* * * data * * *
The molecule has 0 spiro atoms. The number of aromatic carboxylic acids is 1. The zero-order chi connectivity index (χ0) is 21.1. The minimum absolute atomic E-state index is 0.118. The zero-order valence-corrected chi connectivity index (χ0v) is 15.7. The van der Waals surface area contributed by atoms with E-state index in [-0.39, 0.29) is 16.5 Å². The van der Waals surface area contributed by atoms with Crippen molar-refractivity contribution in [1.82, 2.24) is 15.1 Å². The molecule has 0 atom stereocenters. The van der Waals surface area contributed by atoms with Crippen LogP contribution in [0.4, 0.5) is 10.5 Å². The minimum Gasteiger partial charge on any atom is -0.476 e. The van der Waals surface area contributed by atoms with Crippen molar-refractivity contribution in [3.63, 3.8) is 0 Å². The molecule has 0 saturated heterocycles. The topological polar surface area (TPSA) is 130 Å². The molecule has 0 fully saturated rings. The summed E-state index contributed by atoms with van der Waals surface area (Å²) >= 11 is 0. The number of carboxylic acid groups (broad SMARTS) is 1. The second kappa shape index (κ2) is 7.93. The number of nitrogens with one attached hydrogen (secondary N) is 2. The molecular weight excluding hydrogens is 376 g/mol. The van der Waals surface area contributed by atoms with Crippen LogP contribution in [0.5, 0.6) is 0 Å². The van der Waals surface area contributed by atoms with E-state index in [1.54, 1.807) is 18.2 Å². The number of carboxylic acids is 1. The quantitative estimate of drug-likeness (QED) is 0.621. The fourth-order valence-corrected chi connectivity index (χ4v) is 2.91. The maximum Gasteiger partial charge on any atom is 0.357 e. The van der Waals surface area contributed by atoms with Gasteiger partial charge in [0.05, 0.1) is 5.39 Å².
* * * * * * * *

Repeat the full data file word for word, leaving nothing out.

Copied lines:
The molecule has 0 spiro atoms. The number of aromatic carboxylic acids is 1. The zero-order chi connectivity index (χ0) is 21.1. The minimum absolute atomic E-state index is 0.118. The zero-order valence-corrected chi connectivity index (χ0v) is 15.7. The van der Waals surface area contributed by atoms with E-state index in [-0.39, 0.29) is 16.5 Å². The van der Waals surface area contributed by atoms with Crippen molar-refractivity contribution in [1.82, 2.24) is 15.1 Å². The molecule has 0 atom stereocenters. The van der Waals surface area contributed by atoms with Crippen LogP contribution in [0.4, 0.5) is 10.5 Å². The minimum Gasteiger partial charge on any atom is -0.476 e. The van der Waals surface area contributed by atoms with Crippen molar-refractivity contribution in [3.63, 3.8) is 0 Å². The molecule has 0 saturated heterocycles. The topological polar surface area (TPSA) is 130 Å². The molecule has 0 fully saturated rings. The summed E-state index contributed by atoms with van der Waals surface area (Å²) >= 11 is 0. The number of carboxylic acid groups (broad SMARTS) is 1. The second kappa shape index (κ2) is 7.93. The number of nitrogens with one attached hydrogen (secondary N) is 2. The molecular weight excluding hydrogens is 376 g/mol. The van der Waals surface area contributed by atoms with Crippen LogP contribution in [0.5, 0.6) is 0 Å². The van der Waals surface area contributed by atoms with E-state index in [1.54, 1.807) is 18.2 Å². The number of carboxylic acids is 1. The quantitative estimate of drug-likeness (QED) is 0.621. The fourth-order valence-corrected chi connectivity index (χ4v) is 2.91. The maximum Gasteiger partial charge on any atom is 0.357 e. The van der Waals surface area contributed by atoms with Gasteiger partial charge in [0.05, 0.1) is 5.39 Å².